Within my NA-West server, there is a power struggle. Actually, it would be safe to say there is a power struggle in every server now that I think about it, but that's neither here nor there. Within my server, Syndicate is the faction to beat. We control most of the map in New World, including the heavily trafficked area of Everfall. We were the first to stake our claim, with the company Story Time achieving that server first (I was stuck in a queue when we did so...).
Since then a coalition of Syndicate companies have started to dot the map, taking regions and protecting the valuable holdings the faction owns. Grumbling in global chat warned that if Syndicate got too powerful, players would just leave the server when transfers came up this week.
I have to admit, I'm midly amused by this. Since New World's faction PvP was announced, it gave me flashes of one game I play a ton: The Elder Scrolls Online. That MMO couches its PvP around a three-faction battle for the Imperial Throne. Yet it's EVE Online I'm being reminded more of as our server inches closer and closer to warfare.
The reason? The human element.
It's not simply a map that you're flipping one color or the next. With each region comes its resources, its tax revenue, location to other highly trafficked regions and more. Players are forced to go through and quest as part of the main story questline in some spots. There are real, tangible reasons to capture and hold a region in New World, whereas in a game like ESO it's a strategic location on a single battlefield.
As a result, passions are already running deep. Governors of one region are advertising that they will "never raise your housing taxes above 10% as long as they own Everfall" or trying to convince players to set up shop in Weaver's Fen. On our server, Marauder's are in the prime position to supplant Syndicate - so much so that the leaders of the larger Purple companies approached Covenant with an offer: we'll work with you to hold your territory and keep Marauder's at bay, if you don't attack our holdings as well.
It's one of the first instances I can think of on our server where diplomacy was being implemented organically. Marauder's were coming for Syndicate all the while coordinating to take out Covenant's last region in Monarch's Bluffs. Syndicate threw the Pious faction a bone, offering aid, which the Covenant eagerly took.
However, as a friend of mine still in Story Time, the most powerful company on our server at this point, told me last night in a text thread, the Covenant apparently broke this treaty, sending Brightwood, another Syndicate holding, into conflict. This was likely in an effort to use our current focus on the impending war with the Marauder's in Windsward to their advantage.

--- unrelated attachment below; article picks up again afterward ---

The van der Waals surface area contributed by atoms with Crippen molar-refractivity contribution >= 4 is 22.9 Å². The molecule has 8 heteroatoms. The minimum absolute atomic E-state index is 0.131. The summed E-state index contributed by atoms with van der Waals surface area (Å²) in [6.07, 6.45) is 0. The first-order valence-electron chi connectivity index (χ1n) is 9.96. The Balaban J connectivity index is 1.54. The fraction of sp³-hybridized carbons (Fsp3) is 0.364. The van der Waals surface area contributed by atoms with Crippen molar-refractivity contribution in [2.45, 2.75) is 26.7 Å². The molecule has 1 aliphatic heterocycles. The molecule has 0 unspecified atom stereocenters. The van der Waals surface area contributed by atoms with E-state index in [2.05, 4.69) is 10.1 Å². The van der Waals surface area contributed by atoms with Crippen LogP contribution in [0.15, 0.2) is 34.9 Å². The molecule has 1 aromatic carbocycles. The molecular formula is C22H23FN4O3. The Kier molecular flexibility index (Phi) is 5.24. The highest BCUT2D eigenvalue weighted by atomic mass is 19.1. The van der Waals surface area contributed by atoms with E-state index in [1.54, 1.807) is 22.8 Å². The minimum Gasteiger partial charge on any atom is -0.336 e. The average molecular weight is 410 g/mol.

It reminded me of stories in EVE Online, where players would routinely work on diplomatic solutions, yet keep the backstabbing play on hand just in case. Indeed, EVE's history is dominated by the actions of its large player empires and their dealings with each other - dealings that parallel real-life governmental operations at times.
While warfare in New World lacks the organizational, strategic and tactical situations players in EVE have to contend with, the feel is the same. The human element, where any one player or decision can doom or save an alliance is something to always keep in mind when planning, something that seemed to catch the leadership of the Syndicate companies off guard.
In the wake of this breach of the treaty, the Syndicate is now fighting a war on three different fronts: Cutlass Keys and Windsward against the Marauders, and in Brightwood against the Covenant. There is now a concerted effort to push the Covenant completely out of holding territory in New World at the moment once these wars are cleared up.
At the end of the day as well, people are going to people. For all we know the Covenant was playing the Syndicate, perhaps scheming with our Maurading enemies the whole time. This type of emergent gameplay though is why PvP in New World shows some real promise to keep players engaged. There are real stakes here as well: Should the Syndicate lose these three wars, the balance of power on the server will be flipped, especially as the population moves on from the starter zones and into the mid game.
But what makes me so excited is that this all happened organically. The two factions were pushed into a corner by one dominant, coordinated faction, and are fighting back. The unfortunate part that will keep these stories from being as long-lasting or bombastic as those we see in EVE Online is that these events only affect a small portion of the overall population. Servers being segmented keeps these struggles from being a dominant headline. In EVE, a border conflict in nullsec that turns into an all-out war can effect the economy of a trade hub 100 jumps away. It has universal reach and has an effect on every single player who undocks in the MMO.
However, these isolated events remind me of the stories I've read and shared drinks with players about in EVE Online. And that is not bad company for Amazon to be with as New World continues to trend upward.